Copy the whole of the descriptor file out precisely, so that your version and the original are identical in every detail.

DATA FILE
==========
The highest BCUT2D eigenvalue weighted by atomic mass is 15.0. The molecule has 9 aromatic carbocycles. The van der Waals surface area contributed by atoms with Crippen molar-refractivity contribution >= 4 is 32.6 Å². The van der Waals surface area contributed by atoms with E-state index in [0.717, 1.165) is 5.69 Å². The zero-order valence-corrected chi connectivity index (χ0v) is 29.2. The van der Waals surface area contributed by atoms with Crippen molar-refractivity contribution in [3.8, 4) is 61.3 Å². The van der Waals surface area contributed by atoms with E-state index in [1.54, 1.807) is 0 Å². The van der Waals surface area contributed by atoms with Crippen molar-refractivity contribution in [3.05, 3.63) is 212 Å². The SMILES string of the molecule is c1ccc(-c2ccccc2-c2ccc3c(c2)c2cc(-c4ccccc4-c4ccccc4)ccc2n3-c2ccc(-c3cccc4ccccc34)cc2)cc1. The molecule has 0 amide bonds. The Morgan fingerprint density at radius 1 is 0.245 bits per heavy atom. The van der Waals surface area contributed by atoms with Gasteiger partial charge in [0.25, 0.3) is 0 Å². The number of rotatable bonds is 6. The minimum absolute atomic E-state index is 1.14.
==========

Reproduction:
The highest BCUT2D eigenvalue weighted by atomic mass is 15.0. The molecule has 9 aromatic carbocycles. The van der Waals surface area contributed by atoms with Crippen molar-refractivity contribution >= 4 is 32.6 Å². The van der Waals surface area contributed by atoms with E-state index in [0.717, 1.165) is 5.69 Å². The zero-order valence-corrected chi connectivity index (χ0v) is 29.2. The van der Waals surface area contributed by atoms with Crippen molar-refractivity contribution in [3.8, 4) is 61.3 Å². The van der Waals surface area contributed by atoms with E-state index in [1.54, 1.807) is 0 Å². The van der Waals surface area contributed by atoms with Crippen molar-refractivity contribution in [3.05, 3.63) is 212 Å². The SMILES string of the molecule is c1ccc(-c2ccccc2-c2ccc3c(c2)c2cc(-c4ccccc4-c4ccccc4)ccc2n3-c2ccc(-c3cccc4ccccc34)cc2)cc1. The molecule has 0 amide bonds. The Morgan fingerprint density at radius 1 is 0.245 bits per heavy atom. The van der Waals surface area contributed by atoms with Gasteiger partial charge in [0.25, 0.3) is 0 Å². The number of rotatable bonds is 6. The minimum absolute atomic E-state index is 1.14.